J-XX The PLAAF’s Plans for a Stealthy Fifth Generation Fighter

There is very little information available about the J-XX. The existence of the program was first disclosed by US Office of Naval Intelligence (ONI) in 1997 when J-XX was described as a 4th generation fighter to enter the service around 2015.

30th Jun 2009


J-XX The PLAAF’s Plans for a Stealthy Fifth Generation Fighter

There is very little information available about the J-XX. The existence of the program was first disclosed by US Office of Naval Intelligence (ONI) in 1997 when J-XX was described as a 4th generation fighter to enter the service around 2015. China, however, tends to use Russian parlance, and in Russian parlance J-XX is a fifth generation fighter. Much of the information actually available is speculation - other information confuses the J-10, intended as the PLAAF answer to the latest variants of F-16, with J-XX. J-XX might be designated with J numbers between J-12 and J-14. The project has completed a stage equivalent to the USAF Advanced Tactical Fighter (ATF) program of the early 1980s. The fighter is thought to be in the early stages of what later led to the F/A-22 Raptor.

What is known with reasonable certainty about J-XX is that it is intended to be the Chinese response to F-22. However, this is probably for public consumption and the type should be seen as a ‘response’ to F-35. This accords with a similar Russian program. This is the Sukhoi T-50 project and it is aimed at being able to counter the F-35 both operationally and in the export theatre. T-50 is not a counter to F-22. It is not likely that J-XX is intended to exceed the capability of  theT-50, nor does this seem possible given the great effort and expense the US had to make to develop the F-22. The only potential ‘spoiler’ behind that assessment is Chinese espionage. This is known to be excellent, extremely well funded and directed, and to have deeply penetrated all aspects of US industry up to and including Chinese acquisition of US nuclear weapons design details. So deeply penetrated is the US by China that anything is possible, including their access to some F-22 material.

Reporting on J-XX is highly varied and contains much speculation. There seems to be general agreement that it is now a twin engined, twin tailed ‘fifth’ generation fighter with advanced stealth characteristics. The fighter is in the 19-21 ton class (empty) and is generally thought to have benefited from extensive Chinese industrial espionage against US industry.

China launched its next generation stealthy fighter aircraft program in the late 1990s. Two major industrial entities are primary in the program, Chengdu Aircraft Design and Research Institute (CADRI or 611 Institute) and the Shenyang Aircraft Industry Company’s Shenyang Aircraft Design Institute (SADI or 601 Institute). There appear to have been three designs offered for the competition, with CADRI and SADI both offering designs for a twin-engine multi-role reduced RCS fighter with internal weapons carriage, thrust vectoring and manoeuvrability comparable to American F/A-22. The third design offered was apparently a J-10 derivative with canards, but this is believed to have been rejected early in the process.

The Shenyang Aircraft Corporation is now probably the primary production contractor, with CADRI being prime on the design of the J-XX. It is believed that each of these design houses offered their own designs, with the competition based on both companies receiving major work from it. CADRI is generally thought to have won the competition.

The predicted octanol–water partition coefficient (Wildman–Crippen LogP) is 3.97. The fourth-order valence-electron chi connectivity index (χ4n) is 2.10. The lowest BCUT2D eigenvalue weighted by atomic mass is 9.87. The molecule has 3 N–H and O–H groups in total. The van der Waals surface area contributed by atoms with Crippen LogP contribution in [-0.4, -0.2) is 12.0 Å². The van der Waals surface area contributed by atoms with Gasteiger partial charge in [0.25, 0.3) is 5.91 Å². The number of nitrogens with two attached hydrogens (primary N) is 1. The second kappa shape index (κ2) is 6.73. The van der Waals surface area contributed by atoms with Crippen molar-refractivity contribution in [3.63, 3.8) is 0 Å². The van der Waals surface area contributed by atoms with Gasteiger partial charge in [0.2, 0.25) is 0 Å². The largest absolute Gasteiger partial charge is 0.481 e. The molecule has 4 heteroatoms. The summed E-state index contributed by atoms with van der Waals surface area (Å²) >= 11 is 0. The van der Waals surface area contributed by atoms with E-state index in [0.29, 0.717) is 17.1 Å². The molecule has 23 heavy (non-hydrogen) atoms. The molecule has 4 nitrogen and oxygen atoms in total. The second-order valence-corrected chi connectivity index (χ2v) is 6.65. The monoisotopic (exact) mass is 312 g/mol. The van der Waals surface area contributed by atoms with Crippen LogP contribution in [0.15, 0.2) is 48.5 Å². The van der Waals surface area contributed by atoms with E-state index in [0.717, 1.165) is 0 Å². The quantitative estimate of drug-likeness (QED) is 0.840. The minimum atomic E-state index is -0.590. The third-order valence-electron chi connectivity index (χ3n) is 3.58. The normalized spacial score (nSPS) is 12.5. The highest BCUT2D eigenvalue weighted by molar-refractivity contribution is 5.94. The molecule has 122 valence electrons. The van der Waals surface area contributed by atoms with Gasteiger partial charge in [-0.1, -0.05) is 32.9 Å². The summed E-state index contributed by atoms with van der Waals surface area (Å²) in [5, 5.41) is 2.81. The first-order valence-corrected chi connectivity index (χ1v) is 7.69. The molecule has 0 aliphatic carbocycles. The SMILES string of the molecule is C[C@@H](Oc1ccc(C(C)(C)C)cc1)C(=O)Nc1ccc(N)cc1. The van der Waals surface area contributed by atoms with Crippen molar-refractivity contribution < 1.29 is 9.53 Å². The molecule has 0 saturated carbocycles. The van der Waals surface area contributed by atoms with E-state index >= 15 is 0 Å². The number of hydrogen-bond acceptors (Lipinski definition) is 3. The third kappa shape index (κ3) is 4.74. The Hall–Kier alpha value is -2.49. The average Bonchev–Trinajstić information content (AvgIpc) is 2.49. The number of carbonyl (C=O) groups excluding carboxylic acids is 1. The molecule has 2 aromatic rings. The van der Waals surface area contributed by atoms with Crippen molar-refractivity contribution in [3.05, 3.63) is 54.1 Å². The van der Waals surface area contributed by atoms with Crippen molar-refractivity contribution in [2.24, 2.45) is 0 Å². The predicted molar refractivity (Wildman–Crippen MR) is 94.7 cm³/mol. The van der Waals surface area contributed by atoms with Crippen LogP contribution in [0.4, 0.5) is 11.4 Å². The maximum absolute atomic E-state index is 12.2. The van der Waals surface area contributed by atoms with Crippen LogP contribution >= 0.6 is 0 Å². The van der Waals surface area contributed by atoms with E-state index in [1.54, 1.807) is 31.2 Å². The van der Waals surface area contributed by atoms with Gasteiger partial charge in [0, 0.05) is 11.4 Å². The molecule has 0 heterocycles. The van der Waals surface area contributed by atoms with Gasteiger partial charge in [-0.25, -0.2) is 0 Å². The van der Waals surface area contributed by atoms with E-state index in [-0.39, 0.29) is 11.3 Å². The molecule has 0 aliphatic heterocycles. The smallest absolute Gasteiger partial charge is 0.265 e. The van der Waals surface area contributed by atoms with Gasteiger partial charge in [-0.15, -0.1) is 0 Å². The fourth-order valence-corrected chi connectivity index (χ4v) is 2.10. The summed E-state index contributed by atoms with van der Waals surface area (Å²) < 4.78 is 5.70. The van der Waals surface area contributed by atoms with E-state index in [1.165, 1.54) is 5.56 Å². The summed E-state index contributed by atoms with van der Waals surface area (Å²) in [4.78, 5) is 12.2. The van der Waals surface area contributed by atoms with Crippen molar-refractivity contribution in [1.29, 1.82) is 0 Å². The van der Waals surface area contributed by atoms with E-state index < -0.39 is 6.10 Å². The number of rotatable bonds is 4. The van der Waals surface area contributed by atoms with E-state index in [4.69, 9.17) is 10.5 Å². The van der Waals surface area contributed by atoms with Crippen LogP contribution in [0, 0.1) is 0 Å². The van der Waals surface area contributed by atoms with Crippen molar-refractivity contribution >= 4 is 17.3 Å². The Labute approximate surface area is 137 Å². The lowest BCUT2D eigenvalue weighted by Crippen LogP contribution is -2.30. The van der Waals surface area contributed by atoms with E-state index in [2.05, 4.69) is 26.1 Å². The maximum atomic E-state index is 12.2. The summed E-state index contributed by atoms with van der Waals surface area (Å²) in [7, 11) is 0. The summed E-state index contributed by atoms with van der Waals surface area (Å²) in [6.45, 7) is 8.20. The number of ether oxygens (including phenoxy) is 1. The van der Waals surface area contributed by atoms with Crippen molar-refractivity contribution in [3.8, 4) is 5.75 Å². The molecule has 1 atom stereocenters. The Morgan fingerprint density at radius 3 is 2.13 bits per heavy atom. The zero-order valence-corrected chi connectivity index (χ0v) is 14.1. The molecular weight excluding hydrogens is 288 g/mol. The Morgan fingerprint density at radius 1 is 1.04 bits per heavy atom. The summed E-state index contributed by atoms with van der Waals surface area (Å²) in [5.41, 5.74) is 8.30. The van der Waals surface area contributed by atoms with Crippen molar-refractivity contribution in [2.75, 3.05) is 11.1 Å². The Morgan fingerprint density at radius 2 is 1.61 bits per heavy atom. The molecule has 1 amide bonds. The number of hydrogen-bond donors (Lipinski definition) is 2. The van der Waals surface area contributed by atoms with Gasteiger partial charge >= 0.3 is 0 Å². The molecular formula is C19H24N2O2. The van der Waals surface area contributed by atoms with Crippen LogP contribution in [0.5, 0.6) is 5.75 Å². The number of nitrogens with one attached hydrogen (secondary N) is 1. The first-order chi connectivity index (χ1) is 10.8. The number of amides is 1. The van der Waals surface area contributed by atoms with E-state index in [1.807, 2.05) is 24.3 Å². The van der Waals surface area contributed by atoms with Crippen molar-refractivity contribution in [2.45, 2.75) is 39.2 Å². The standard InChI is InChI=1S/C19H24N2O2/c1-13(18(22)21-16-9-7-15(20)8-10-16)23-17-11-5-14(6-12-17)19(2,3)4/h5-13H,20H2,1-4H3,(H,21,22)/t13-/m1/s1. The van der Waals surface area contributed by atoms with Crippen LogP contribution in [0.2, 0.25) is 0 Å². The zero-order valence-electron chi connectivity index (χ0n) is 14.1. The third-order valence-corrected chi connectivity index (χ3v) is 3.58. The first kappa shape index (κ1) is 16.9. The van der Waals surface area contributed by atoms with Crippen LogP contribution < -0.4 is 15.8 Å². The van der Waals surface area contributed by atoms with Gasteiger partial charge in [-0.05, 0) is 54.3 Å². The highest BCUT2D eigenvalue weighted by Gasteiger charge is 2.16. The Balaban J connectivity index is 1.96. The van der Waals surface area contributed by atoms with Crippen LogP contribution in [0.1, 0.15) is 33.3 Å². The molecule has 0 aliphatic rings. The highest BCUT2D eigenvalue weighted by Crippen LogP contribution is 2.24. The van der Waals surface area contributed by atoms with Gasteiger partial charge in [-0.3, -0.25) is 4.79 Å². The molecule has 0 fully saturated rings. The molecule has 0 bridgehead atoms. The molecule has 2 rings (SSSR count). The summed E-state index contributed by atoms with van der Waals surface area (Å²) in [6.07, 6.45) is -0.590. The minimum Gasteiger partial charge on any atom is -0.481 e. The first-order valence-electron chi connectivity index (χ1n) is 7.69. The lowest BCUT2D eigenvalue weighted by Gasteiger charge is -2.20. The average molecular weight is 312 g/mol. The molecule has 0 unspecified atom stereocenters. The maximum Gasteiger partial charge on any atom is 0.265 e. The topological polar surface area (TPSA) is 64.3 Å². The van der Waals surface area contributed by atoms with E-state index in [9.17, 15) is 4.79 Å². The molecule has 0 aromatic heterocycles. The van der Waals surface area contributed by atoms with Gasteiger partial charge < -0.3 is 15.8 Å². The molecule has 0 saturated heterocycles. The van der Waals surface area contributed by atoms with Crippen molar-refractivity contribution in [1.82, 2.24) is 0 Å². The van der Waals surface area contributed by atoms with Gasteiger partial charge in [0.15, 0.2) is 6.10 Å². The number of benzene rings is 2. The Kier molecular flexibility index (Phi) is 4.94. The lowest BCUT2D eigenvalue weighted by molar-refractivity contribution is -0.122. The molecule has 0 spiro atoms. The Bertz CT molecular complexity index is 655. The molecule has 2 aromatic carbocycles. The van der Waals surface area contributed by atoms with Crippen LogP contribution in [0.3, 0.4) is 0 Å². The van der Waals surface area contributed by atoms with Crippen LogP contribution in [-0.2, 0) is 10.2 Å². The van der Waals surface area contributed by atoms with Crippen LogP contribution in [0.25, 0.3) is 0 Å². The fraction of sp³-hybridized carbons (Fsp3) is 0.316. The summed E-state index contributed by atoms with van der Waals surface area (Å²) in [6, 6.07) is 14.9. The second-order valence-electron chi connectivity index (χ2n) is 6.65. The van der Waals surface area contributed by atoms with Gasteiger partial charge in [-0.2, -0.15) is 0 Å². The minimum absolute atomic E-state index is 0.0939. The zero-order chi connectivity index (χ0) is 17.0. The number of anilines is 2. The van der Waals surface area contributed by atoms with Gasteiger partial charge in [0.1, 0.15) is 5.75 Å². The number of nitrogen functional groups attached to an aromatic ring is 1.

Development of the aircraft’s subsystems, including the engine and weapon suite for J-XX, has been underway since about 2000. While available images are little more than guesses, concepts and artist’s impressions, they have some common features. The most credible show a twin-engine aircraft bearing a generic resemblance to Lockheed Martin's very low radar cross section (RCS) F/A-22 Raptor multirole fighter. These common features include internal carriage of weapons. However, care must be exercised: it is not known if these illustrations are based on real data, or are based on F-22 because that is a known type.

Chinese military aviation is solidly based on Soviet roots and has a long history of license production of former Soviet types. Since the collapse of the USSR it has developed even deeper ties with Russia's aerospace industry. While many of these are commercial, there is a hidden world of Chinese reverse engineering of Russian technology and of their use of information also obtained by clandestine means. According to Russian reports, in about 2001 the Russian Government decided to develop a new fifth-generation fighter. The Sukhoi, Mikoyan and Yakovlev Design Bureaus partook in a design competition, which Sukhoi won with a project they refer to internally as T-50.

The Russian project has since met its milestones and the first T-50 prototype is scheduled to fly during August 2009. Systems development has been done aboard a small number of modified Su-27 series aircraft, with supercruise engines, advanced avionics and advanced radar having been tested in flight. The head of the Sukhoi Design Bureau, Mr Mikhail Pogosyan, has confirmed first flight of T-50 in Russian media. He has also confirmed that a two-seat version and a carrier version are also under consideration. During mid 2008, Russian officials confirmed that construction of the first three T-50 prototypes was underway at Sukhoi’s Komsomolsk-na-Amur factory (KNAAPO). It was also stated that testing and evaluation of the T-50 would cover the period 2001-2014 and that initial production would not occur until about 2015, assuming all went well with the trials program.